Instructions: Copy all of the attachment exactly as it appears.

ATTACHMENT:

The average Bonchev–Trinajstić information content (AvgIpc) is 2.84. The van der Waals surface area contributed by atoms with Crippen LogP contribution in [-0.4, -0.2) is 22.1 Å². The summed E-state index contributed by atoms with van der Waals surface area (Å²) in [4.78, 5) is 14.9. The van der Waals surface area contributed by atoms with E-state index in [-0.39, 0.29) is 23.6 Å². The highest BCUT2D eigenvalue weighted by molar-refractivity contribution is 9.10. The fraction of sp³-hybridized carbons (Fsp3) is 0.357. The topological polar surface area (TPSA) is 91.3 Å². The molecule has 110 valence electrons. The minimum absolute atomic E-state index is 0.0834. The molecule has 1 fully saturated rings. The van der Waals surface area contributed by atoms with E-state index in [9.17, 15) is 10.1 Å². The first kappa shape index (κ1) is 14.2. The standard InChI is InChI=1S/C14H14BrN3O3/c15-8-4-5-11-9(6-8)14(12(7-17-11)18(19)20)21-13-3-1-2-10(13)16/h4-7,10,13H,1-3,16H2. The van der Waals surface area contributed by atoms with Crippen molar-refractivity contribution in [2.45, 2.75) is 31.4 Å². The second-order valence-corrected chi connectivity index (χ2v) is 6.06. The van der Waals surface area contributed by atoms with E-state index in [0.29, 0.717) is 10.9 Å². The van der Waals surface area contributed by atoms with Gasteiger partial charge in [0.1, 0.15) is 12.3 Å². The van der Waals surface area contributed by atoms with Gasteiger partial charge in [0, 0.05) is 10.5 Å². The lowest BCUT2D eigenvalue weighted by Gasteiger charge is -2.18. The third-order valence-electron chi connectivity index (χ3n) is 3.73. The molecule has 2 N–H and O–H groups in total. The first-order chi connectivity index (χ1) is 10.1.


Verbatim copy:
The average Bonchev–Trinajstić information content (AvgIpc) is 2.84. The van der Waals surface area contributed by atoms with Crippen LogP contribution in [-0.4, -0.2) is 22.1 Å². The summed E-state index contributed by atoms with van der Waals surface area (Å²) in [4.78, 5) is 14.9. The van der Waals surface area contributed by atoms with E-state index in [-0.39, 0.29) is 23.6 Å². The highest BCUT2D eigenvalue weighted by molar-refractivity contribution is 9.10. The fraction of sp³-hybridized carbons (Fsp3) is 0.357. The topological polar surface area (TPSA) is 91.3 Å². The molecule has 110 valence electrons. The minimum absolute atomic E-state index is 0.0834. The molecule has 1 fully saturated rings. The van der Waals surface area contributed by atoms with E-state index in [9.17, 15) is 10.1 Å². The first kappa shape index (κ1) is 14.2. The standard InChI is InChI=1S/C14H14BrN3O3/c15-8-4-5-11-9(6-8)14(12(7-17-11)18(19)20)21-13-3-1-2-10(13)16/h4-7,10,13H,1-3,16H2. The van der Waals surface area contributed by atoms with Crippen molar-refractivity contribution in [2.45, 2.75) is 31.4 Å². The second-order valence-corrected chi connectivity index (χ2v) is 6.06. The van der Waals surface area contributed by atoms with E-state index in [0.29, 0.717) is 10.9 Å². The van der Waals surface area contributed by atoms with Gasteiger partial charge in [0.1, 0.15) is 12.3 Å². The van der Waals surface area contributed by atoms with Gasteiger partial charge in [0, 0.05) is 10.5 Å². The lowest BCUT2D eigenvalue weighted by Gasteiger charge is -2.18. The third-order valence-electron chi connectivity index (χ3n) is 3.73. The molecule has 2 N–H and O–H groups in total. The first-order chi connectivity index (χ1) is 10.1.